• Dr. Erin Avery


July 7, 2016 By Erin Croddick Avery

Chelsea’s passions were fine art, fashion and European history. A stellar standardized test taker and classical pianist, she wanted to pursue a career in fashion but found her college options less cerebral than she desired. It was time to synergize.

At his competitive high school, Charles was cut from the athletic team tryouts and struggled to redefine himself and create a meaningful identity and extracurricular legacy. He had always been a competitive athlete…now what was he going to do? Pivot.

Kelly suffers from anxiety disorder. A competitive swimmer, she desired to study at an elite Southern university but struggled to differentiate herself from a “sea of sameness,” the myriad suburban female Caucasian scholar athletes just below collegiate recruiting caliber. Kelly chose to center herself.

These three applicants have numerous lessons to teach about navigating the college process with grit and grace, but right now, we will focus on the pivoting, synergizing and centering.Of the nearly 4,000 colleges in this country, the greatest challenge for most families is narrowing the list while not wasting valuable time visiting colleges that do not constitute a good match for the prospective student.

Chelsea’s plan involved a synergy of her passions: a study abroad program for her summer before senior year where she studied at a French university and designed a stylish line of hoody sweatshirts that integrated her passion for medieval art and history. Cornell University’s Fiber Science program in the School of Human Ecology was an ideal match for Chelsea’s passion for fashion paired with a university that matched her intellectual capabilities. She visited, applied Early Decision as this was indeed her top choice, and was happily admitted.

Charles reached a crossroads. He had been the valedictorian of his grammar school. We developed a plan stemming from an authentic self-appraisal process. He applied himself to rise to the top of his competitive high school class. He took math in the summer to accelerate his coursework. He dove into chess club and community service with his favorite constituency groups. For some teens, it is the elderly, or animals, special needs children or the poor and disenfranchised in their own zip code. Instead of doubling down on sports training, Charles envisioned a different path for himself, one that would define him as a high achieving humanitarian. He spent summers discerning possible career paths and researching unique college programmatic offerings. He chose an array of colleges and universities with a mission and values that mirror his own. His outcomes reflect a successful attribute that some teens must inevitably broach: the identity pivot.

Kelly embarked on a similar identity quest. Her parents’ divorce during her high school years was very disruptive to her and she sought to keep her focus on college readiness. Kelly, like many students, experienced fear of the unknown, fear of failure, insecurity and feelings of being overwhelmed. Early Decision would statistically increase her chances at her first choice school while putting her at ease for the remainder of her senior year, should she be admitted.We worked on practicing mindfulness and remaining centered, and with stellar essays with painstaking brainstorming sessions and editing, extensive mock interviews and feedback, assiduous research on the college of her choice, Kelly reached her goal! Her text said it all: “I have been accepted. But more importantly, I have accepted myself.”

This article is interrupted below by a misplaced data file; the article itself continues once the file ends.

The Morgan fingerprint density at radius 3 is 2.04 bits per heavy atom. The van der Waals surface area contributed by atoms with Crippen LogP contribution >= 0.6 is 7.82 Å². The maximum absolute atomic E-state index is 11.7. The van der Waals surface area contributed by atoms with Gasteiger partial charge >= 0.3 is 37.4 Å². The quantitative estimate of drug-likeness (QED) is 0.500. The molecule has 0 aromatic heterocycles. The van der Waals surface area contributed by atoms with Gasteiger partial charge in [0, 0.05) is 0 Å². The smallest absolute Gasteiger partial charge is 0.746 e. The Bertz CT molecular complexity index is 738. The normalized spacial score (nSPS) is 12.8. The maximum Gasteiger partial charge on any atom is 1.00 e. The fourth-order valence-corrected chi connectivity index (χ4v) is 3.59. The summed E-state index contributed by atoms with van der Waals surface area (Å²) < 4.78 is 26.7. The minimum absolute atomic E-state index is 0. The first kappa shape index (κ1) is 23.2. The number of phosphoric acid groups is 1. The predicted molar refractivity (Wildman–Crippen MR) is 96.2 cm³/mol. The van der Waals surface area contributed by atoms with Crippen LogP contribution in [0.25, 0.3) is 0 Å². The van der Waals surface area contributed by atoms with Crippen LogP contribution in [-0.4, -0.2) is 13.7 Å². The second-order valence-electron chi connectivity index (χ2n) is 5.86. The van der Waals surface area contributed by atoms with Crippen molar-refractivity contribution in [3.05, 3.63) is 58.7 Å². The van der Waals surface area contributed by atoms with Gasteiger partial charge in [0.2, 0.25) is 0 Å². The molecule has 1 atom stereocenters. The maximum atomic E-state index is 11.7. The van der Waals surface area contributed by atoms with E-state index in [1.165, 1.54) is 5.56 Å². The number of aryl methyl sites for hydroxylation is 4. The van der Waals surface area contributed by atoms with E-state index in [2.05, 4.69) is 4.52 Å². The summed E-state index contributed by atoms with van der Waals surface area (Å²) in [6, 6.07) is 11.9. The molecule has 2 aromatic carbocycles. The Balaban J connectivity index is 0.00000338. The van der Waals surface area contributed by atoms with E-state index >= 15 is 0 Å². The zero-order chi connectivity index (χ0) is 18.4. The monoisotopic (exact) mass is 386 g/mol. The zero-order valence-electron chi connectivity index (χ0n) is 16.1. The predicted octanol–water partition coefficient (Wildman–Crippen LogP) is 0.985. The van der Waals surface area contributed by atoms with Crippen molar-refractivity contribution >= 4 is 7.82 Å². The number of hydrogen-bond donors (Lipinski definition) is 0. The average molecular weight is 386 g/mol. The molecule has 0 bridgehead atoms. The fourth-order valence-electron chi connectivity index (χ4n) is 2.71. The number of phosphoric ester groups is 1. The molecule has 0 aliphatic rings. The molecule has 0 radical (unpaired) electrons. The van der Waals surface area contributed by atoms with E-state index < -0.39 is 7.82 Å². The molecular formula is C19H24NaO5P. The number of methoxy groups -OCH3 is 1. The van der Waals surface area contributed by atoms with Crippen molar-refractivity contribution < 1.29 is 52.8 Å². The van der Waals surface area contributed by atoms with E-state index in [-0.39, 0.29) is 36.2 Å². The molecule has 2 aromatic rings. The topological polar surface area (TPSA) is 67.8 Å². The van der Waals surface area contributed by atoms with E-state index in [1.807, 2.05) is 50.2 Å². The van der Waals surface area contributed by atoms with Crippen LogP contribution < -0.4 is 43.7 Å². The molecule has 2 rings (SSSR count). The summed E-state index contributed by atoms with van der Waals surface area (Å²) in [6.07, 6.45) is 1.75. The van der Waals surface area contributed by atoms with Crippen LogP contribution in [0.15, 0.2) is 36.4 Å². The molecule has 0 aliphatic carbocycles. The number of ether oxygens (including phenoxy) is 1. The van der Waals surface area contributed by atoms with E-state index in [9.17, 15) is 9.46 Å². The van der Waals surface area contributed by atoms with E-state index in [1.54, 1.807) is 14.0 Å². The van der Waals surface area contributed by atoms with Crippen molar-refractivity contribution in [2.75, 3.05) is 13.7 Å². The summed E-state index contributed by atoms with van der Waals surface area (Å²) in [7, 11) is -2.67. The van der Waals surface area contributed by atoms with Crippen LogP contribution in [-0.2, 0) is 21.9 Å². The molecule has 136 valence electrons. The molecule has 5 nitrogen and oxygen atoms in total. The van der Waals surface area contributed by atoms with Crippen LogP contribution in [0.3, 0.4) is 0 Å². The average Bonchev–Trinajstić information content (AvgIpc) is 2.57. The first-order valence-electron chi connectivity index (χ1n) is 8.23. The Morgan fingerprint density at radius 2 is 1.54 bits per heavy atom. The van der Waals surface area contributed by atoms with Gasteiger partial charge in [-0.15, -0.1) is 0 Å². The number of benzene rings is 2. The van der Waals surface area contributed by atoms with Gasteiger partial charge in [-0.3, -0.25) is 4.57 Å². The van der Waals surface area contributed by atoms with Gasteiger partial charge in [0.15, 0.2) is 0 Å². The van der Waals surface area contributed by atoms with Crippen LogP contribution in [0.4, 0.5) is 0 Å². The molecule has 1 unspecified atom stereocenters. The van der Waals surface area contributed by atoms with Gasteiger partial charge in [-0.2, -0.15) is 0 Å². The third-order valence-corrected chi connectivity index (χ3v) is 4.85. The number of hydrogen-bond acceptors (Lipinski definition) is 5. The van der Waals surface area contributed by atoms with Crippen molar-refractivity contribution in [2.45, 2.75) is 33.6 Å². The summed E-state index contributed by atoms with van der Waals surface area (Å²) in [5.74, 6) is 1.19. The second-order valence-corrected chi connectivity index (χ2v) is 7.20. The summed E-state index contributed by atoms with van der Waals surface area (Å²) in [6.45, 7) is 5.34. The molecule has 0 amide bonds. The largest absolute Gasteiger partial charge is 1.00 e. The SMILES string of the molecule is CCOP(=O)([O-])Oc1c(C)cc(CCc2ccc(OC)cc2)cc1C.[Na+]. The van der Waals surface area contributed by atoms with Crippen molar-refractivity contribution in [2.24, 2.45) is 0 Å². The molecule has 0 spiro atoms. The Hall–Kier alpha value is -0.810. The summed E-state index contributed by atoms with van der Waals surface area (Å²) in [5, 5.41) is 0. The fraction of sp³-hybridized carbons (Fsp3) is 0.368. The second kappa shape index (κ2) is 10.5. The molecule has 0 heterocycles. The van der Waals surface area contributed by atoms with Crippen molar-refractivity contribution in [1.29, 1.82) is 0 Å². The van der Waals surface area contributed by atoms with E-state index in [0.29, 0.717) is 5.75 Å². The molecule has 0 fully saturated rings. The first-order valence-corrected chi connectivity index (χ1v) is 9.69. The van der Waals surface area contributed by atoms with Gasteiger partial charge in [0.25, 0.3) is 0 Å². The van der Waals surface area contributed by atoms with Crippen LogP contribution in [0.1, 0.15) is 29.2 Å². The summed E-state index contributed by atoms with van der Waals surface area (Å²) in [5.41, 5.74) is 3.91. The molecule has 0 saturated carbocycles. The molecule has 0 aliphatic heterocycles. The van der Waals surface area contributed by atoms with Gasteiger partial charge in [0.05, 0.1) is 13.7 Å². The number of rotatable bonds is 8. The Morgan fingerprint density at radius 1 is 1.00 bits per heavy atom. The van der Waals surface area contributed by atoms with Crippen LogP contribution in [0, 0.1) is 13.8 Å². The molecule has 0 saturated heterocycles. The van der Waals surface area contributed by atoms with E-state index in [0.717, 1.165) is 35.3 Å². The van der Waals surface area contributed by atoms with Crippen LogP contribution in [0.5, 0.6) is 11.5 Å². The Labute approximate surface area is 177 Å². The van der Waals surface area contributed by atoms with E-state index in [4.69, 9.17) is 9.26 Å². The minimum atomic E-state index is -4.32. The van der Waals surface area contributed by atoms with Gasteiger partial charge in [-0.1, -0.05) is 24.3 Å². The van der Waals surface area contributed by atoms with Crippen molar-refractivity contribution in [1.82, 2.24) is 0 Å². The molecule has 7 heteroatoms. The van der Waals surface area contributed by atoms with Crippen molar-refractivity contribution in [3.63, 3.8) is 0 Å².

As you can see, the college process is not a “one size fits all.” Anyone with multiple children can attest to this. These three clients, whose names and stories have been altered slightly to maintain their anonymity, have all achieved success by focusing not on “drool schools” but on themselves and their own gifts, strengths, obstacles and abilities first and foremost.It is also important to note that anything worthwhile in life requires the carving out of deliberate time to work a process. Young people are wet cement; they are malleable and they need permission to change their minds as they grow more deeply in their self-understanding.

As adults in their lives, we can help dissipate the pressure on teens by affirming them for their character, i.e., what kind of sibling, what kind of child, what kind of friend, teammate and citizen they are instead of constantly peppering them about college-related questions. As a consultant who has worked with teens and young adults for the past 15 years, I can corroborate that teens are preoccupied with what they do, rather than for whom they are, because we are praising them for their outward accomplishments inordinately more than for what they do when no one is watching.

So now that school is out, create a strategic plan for college visits, meaningful summer experiences, career exposure, test prep and test planning. You may think high school is moving as slowly as a cement roller in 9th grade, until you get run over in 11th. So plan some enjoyable college visits this summer and early fall!

Erin Croddick Avery, D.Min., is a certified educational planner and founder of Avery Educational Resources, LLC., Fair Haven, an independent educational consulting practice that specializes in counseling students and their families throughout the college and boarding school search and application process.

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